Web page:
CD154/CD40 blockade combined with donor specific transfusion remains one of the most effective therapies in prolonging allograft survival. Despite this, the mechanisms by which these pathways synergize to prevent rejection are not completely understood. Utilizing a BALB/c (H2-Kd) to B6 (H2-Kb) fully allogeneic skin transplant model system, we performed a detailed longitudinal analysis of the kinetics and magnitude of CD8+ T cell expansion and differentiation in the presence of CD154/CD40 pathway blockade. Results demonstrated that treatment with anti-CD154 vs. DST had distinct and opposing effects on activated CD44high CD62Llow CD8+ T cells in skin graft recipients. Specifically, CD154 blockade delayed alloreactive CD8+ T cell responses, while DST accelerated them. DST inhibited the differentiation of alloreactive CD8+ T cells into multi-cytokine producing effectors, while CD40/CD154 blockade led to the diminution of the KLRG-1low long-lived memory precursor population compared with either untreated or DST treated animals. Moreover, only CD154 blockade effectively inhibited CXCL1 expression and neutrophil recruitment into the graft. When combined, anti-CD154 and DST acted synergistically to profoundly diminish the absolute number of IFN-γ producing alloreactive CD8+ T cells, and intra-graft expression of inflammatory chemokines. These findings demonstrate that the previously described ability of anti-CD154 and DST to result in alloreactive T cell deletion involves both delayed kinetics of T cell expansion and differentiation and inhibited development of KLRG-1low memory precursor cells.
Parker DC, Greiner DL, Phillips NE, Appel MC, Steele AW, et al. (1995) Survival of mouse pancreatic islet allografts in recipients treated with allogeneic small lymphocytes and antibody to CD40 ligand. Proc Natl Acad Sci U S A 92: 9560–9564.
Markees TG, Phillips NE, Gordon EJ, Noelle RJ, Shultz LD, et al. (1998) Long-term survival of skin allografts induced by donor splenocytes and anti-CD154 antibody in thymectomized mice requires CD4(+) T cells, interferon-gamma, and CTLA4. J Clin Invest 101: 2446–2455.
Zheng XX, Markees TG, Hancock WW, Li Y, Greiner DL, et al. (1999) CTLA4 signals are required to optimally induce allograft tolerance with combined donor-specific transfusion and anti-CD154 monoclonal antibody treatment. J Immunol 162: 4983–4990.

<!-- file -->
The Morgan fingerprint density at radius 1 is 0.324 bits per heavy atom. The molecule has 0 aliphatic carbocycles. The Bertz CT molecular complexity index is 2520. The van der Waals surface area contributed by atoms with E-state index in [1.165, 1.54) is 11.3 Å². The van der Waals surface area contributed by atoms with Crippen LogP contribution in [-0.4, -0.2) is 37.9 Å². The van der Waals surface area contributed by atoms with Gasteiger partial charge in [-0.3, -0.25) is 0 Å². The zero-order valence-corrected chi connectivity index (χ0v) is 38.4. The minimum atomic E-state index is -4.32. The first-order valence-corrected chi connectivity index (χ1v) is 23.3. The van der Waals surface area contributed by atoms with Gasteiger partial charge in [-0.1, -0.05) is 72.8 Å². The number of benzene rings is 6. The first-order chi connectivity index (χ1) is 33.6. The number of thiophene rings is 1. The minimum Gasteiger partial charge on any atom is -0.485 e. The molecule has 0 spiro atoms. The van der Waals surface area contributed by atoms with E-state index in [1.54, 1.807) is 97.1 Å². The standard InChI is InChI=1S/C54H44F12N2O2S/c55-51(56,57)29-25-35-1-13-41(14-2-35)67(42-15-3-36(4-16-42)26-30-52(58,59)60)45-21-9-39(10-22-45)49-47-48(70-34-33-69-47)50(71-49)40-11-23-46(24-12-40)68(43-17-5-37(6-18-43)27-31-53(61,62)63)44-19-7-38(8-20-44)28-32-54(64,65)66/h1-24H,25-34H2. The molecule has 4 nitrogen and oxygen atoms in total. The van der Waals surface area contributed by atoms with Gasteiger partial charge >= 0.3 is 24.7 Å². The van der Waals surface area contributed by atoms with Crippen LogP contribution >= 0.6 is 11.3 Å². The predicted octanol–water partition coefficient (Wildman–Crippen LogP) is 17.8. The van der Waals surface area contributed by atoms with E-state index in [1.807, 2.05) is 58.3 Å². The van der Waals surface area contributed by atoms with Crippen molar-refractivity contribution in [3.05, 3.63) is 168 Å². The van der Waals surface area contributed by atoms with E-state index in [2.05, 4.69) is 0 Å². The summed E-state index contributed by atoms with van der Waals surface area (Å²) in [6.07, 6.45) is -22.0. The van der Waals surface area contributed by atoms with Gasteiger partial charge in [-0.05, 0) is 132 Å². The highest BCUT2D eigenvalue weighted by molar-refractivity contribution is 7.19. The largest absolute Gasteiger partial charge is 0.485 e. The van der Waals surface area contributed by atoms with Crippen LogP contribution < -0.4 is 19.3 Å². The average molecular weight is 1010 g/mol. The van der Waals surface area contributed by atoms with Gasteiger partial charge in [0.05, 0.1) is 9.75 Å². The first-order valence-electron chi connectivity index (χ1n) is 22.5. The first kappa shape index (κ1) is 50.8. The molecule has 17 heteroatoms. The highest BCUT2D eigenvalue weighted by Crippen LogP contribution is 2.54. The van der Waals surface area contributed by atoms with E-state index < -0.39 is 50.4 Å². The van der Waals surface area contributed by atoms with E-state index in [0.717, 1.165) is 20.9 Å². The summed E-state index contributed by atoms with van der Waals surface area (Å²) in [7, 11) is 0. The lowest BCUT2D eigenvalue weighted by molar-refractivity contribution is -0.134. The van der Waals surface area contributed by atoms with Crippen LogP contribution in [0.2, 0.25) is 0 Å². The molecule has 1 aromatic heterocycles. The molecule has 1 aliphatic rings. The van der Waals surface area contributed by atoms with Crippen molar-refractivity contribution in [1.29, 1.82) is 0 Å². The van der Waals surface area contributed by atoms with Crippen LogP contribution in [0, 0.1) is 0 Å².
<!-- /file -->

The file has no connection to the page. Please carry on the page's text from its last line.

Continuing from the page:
Hancock WW, Sayegh MH, Zheng XG, Peach R, Linsley PS, et al. (1996) Costimulatory function and expression of CD40 ligand, CD80, and CD86 in vascularized murine cardiac allograft rejection. Proc Natl Acad Sci U S A 93: 13967–13972.
Quezada SA, Fuller B, Jarvinen LZ, Gonzalez M, Blazar BR, et al. (2003) Mechanisms of donor-specific transfusion tolerance: preemptive induction of clonal T-cell exhaustion via indirect presentation. Blood 102: 1920–1926.
Margenthaler JA, Kataoka M, Flye MW (2003) Donor-specific antigen transfusion-mediated skin-graft tolerance results from the peripheral deletion of donor-reactive CD8+ T cells. Transplantation 75: 2119–2127.
van Maurik A, Fazekas de St Groth B, Wood KJ, Jones ND (2004) Dependency of direct pathway CD4+ T cells on CD40-CD154 costimulation is determined by nature and microenvironment of primary contact with alloantigen. J Immunol 172: 2163–2170.
Joshi NS, Cui W, Chandele A, Lee HK, Urso DR, et al. (2007) Inflammation directs memory precursor and short-lived effector CD8(+) T cell fates via the graded expression of T-bet transcription factor. Immunity 27: 281–295.
Floyd TL, Koehn BH, Kitchens WH, Robertson JM, Cheeseman JA, et al. (2011) Limiting the amount and duration of antigen exposure during priming increases memory T cell requirement for costimulation during recall. J Immunol 186: 2033–2041.
Wherry EJ, Blattman JN, Murali-Krishna K, van der Most R, Ahmed R (2003) Viral persistence alters CD8 T-cell immunodominance and tissue distribution and results in distinct stages of functional impairment. J Virol 77: 4911–4927.
Shen X, Reng F, Gao F, Uchida Y, Busuttil RW, et al. (2010) Alloimmune activation enhances innate tissue inflammation/injury in a mouse model of liver ischemia/reperfusion injury. Am J Transplant 10: 1729–1737.
Zhang T, Fresnay S, Welty E, Sangrampurkar N, Rybak E, et al. (2011) Selective CD28 blockade attenuates acute and chronic rejection of murine cardiac allografts in a CTLA-4-dependent manner. Am J Transplant 11: 1599–1609.